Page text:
Erasmus+ Alliances for Innovation funding supports 17 Finnish organisations

Programmes Vocational education and training Higher education Erasmus+ Erasmus+ for vocational education Erasmus+ for higher education Internationalisation Education development
In the 2023 application round, a record 37 projects were funded at the European level. Finland's participation includes a wide range of actors: higher education institutions, vocational education and training institutions, organisations, companies, and a wellbeing services county.

The Erasmus+ Alliances for Innovation action offers funding aimed at increasing Europe's innovation potential. Central to this initiative is the strategic collaboration among higher education institutions, vocational education and training (VET) organisations, and companies.

The application round ended on 3.5.2023. In Europe, a total of 351 applications were submitted, of which 160 exceeded the required threshold.

Finnish organisations involved in ten projects  

Funding was granted to 37 projects in Europe, with Finnish participants involved in ten of them.

The numbers have increased compared to the previous application rounds in 2021 and 2022. In both years, Finland was represented in eight projects, and a total of 32 projects were funded in Europe.  

In the 2023 application round, Finnish organisations were granted a total of approximately three million euros. The total funding in Europe was 62 million euros.

The level of funding has remained stable both in Finland and at the European level.

First-time participants bring new perspectives to cooperation  

In the 2023 application round, the significance of international collaboration is realised as 17 Finnish organisations start in ten different projects. The following Finnish organisations are involved:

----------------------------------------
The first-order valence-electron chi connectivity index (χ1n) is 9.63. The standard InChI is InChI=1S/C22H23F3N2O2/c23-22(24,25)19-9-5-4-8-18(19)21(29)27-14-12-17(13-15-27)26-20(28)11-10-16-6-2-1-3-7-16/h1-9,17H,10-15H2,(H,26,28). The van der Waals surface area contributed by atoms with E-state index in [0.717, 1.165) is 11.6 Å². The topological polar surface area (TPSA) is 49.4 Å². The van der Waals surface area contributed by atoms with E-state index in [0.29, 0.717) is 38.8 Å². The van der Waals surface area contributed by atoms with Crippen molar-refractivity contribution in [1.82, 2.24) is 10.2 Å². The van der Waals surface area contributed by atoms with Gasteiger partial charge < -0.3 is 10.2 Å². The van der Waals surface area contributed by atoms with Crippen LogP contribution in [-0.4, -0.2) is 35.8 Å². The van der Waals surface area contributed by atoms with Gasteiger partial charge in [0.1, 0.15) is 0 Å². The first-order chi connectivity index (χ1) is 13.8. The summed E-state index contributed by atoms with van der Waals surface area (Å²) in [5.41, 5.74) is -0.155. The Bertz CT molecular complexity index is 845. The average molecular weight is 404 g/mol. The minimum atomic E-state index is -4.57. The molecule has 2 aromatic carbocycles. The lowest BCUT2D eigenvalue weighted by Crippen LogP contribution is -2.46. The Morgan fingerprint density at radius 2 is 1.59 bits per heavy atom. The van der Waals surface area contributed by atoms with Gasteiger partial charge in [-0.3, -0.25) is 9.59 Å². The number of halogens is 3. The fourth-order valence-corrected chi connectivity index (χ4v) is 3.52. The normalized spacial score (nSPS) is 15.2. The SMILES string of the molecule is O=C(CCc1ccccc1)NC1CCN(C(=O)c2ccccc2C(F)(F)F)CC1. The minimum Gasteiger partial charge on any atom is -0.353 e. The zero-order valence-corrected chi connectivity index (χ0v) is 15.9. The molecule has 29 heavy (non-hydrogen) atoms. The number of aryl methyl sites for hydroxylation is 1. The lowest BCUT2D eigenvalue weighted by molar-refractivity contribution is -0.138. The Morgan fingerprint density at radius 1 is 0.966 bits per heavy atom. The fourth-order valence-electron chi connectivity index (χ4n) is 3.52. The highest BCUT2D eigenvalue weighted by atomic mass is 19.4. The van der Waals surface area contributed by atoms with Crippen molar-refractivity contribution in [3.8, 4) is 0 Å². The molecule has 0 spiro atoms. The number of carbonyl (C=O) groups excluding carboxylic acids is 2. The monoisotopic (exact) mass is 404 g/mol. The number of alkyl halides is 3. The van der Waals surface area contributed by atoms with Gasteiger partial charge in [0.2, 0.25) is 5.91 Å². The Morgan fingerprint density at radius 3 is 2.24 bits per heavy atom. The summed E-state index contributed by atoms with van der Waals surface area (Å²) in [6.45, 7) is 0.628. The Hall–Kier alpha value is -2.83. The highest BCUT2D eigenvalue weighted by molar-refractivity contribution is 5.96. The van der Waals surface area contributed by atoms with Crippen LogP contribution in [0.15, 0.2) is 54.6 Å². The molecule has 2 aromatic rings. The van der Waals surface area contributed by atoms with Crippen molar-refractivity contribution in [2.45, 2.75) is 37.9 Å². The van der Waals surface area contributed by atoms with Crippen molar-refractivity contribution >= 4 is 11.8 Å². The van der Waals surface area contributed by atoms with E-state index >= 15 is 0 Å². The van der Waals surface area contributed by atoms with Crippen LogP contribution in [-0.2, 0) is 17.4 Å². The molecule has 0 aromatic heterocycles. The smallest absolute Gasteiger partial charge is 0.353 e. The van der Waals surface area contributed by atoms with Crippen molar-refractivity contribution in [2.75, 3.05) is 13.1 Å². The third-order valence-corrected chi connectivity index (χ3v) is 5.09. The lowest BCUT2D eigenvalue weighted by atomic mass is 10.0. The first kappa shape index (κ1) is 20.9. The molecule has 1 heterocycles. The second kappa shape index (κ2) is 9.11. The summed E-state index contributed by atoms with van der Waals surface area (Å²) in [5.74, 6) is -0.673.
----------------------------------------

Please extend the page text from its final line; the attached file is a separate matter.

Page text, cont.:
Turku University of Applied Sciences Ltd., The Wellbeing Services County of Southwest Finland, Ålands Landskapsregering/Allmanna Förvaltningen, University of Oulu, University of Vaasa, Metropolia University of Applied Sciences Ltd., Neogames Finland Ry, Raisio Regional Education and Training Consortium (Raseko), Waste Management of the Southwestern Finland Ltd., Crazy Town Oy, Xamk - South-Eastern Finland University of Applied Sciences Ltd., Federation of Finnish Textile and Clothing Industries (Finatex), Tampere University of Applied Sciences Ltd., City of Vaasa, Ael-Amiedu Ltd., Tukena Foundation, University of Helsinki

Nearly half of the organisations are participating in Alliances for Innovation projects for the first time. This demonstrates the growing interest and commitment of Finnish actors to a European innovation network.  

Two funding categories - one common goal

In the 2023 application round, funding was available for two types of projects.  

The first (Alliances for Education and Enterprises) focused on promoting cooperation between higher education, vocational training and training, and companies. These partnerships aim to foster innovation at the interface of education and working life.

Projects are two or three years long, and they can receive up to 1–1.5 million euros in funding.  

Finnish organisations performed well in the first project type: Finnish participants are involved in seven of the 32 projects funded in Europe.  

It is particularly noteworthy that two of the projects are coordinated from Finland. Turku University of Applied Sciences coordinates its second Erasmus+ Alliances for Innovation project, while Metropolia University of Applied Sciences acts as a project coordinator for this type of action for the first time.

Infographic presenting the application results for Alliances for Education and Enterprises. The total budget for Category 1 in Europe was 42.2 million euros. Finnish organisations are involved in 22 percent of all funded projects.

The second type of project funding was directed towards sectoral cooperation on skills identified in the European Skills Agenda (Alliances for Sectoral Cooperation on Skills).